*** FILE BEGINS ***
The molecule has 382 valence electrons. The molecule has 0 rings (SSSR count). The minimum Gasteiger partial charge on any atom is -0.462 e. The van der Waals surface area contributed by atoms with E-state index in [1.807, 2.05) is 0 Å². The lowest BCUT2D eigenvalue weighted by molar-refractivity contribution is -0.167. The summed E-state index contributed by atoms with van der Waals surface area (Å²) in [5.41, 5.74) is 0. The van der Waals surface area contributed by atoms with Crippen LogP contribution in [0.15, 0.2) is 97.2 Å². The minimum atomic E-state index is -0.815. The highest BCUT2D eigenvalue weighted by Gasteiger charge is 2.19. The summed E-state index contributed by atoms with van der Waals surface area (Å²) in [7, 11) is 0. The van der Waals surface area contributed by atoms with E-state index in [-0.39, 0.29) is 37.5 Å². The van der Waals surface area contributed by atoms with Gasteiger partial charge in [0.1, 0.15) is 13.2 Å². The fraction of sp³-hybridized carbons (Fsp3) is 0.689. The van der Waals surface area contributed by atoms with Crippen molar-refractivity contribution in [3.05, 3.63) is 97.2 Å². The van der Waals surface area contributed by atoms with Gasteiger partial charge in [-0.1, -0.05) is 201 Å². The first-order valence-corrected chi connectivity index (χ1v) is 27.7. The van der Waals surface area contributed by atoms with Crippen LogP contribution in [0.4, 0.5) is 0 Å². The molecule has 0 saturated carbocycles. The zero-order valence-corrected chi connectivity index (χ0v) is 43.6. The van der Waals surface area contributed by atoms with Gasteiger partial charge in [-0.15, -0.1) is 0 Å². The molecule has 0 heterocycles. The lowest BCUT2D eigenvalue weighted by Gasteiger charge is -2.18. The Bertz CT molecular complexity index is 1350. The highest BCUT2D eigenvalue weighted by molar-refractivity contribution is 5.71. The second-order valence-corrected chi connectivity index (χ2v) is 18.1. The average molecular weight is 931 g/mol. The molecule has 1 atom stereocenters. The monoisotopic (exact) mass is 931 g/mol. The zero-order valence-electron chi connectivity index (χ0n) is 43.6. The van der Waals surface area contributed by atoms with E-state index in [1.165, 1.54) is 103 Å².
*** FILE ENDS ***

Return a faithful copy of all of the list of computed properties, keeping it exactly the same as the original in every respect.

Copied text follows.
The molecule has 382 valence electrons. The molecule has 0 rings (SSSR count). The minimum Gasteiger partial charge on any atom is -0.462 e. The van der Waals surface area contributed by atoms with E-state index in [1.807, 2.05) is 0 Å². The lowest BCUT2D eigenvalue weighted by molar-refractivity contribution is -0.167. The summed E-state index contributed by atoms with van der Waals surface area (Å²) in [5.41, 5.74) is 0. The van der Waals surface area contributed by atoms with Crippen LogP contribution in [0.15, 0.2) is 97.2 Å². The minimum atomic E-state index is -0.815. The highest BCUT2D eigenvalue weighted by Gasteiger charge is 2.19. The summed E-state index contributed by atoms with van der Waals surface area (Å²) in [7, 11) is 0. The van der Waals surface area contributed by atoms with E-state index in [-0.39, 0.29) is 37.5 Å². The van der Waals surface area contributed by atoms with Gasteiger partial charge in [0.1, 0.15) is 13.2 Å². The fraction of sp³-hybridized carbons (Fsp3) is 0.689. The van der Waals surface area contributed by atoms with Crippen molar-refractivity contribution in [3.05, 3.63) is 97.2 Å². The van der Waals surface area contributed by atoms with Gasteiger partial charge in [-0.1, -0.05) is 201 Å². The first-order valence-corrected chi connectivity index (χ1v) is 27.7. The van der Waals surface area contributed by atoms with Crippen LogP contribution in [0.4, 0.5) is 0 Å². The molecule has 0 saturated carbocycles. The zero-order valence-corrected chi connectivity index (χ0v) is 43.6. The van der Waals surface area contributed by atoms with Gasteiger partial charge in [-0.15, -0.1) is 0 Å². The molecule has 0 heterocycles. The lowest BCUT2D eigenvalue weighted by Gasteiger charge is -2.18. The Bertz CT molecular complexity index is 1350. The highest BCUT2D eigenvalue weighted by molar-refractivity contribution is 5.71. The second-order valence-corrected chi connectivity index (χ2v) is 18.1. The average molecular weight is 931 g/mol. The molecule has 1 atom stereocenters. The monoisotopic (exact) mass is 931 g/mol. The zero-order valence-electron chi connectivity index (χ0n) is 43.6. The van der Waals surface area contributed by atoms with E-state index in [1.165, 1.54) is 103 Å².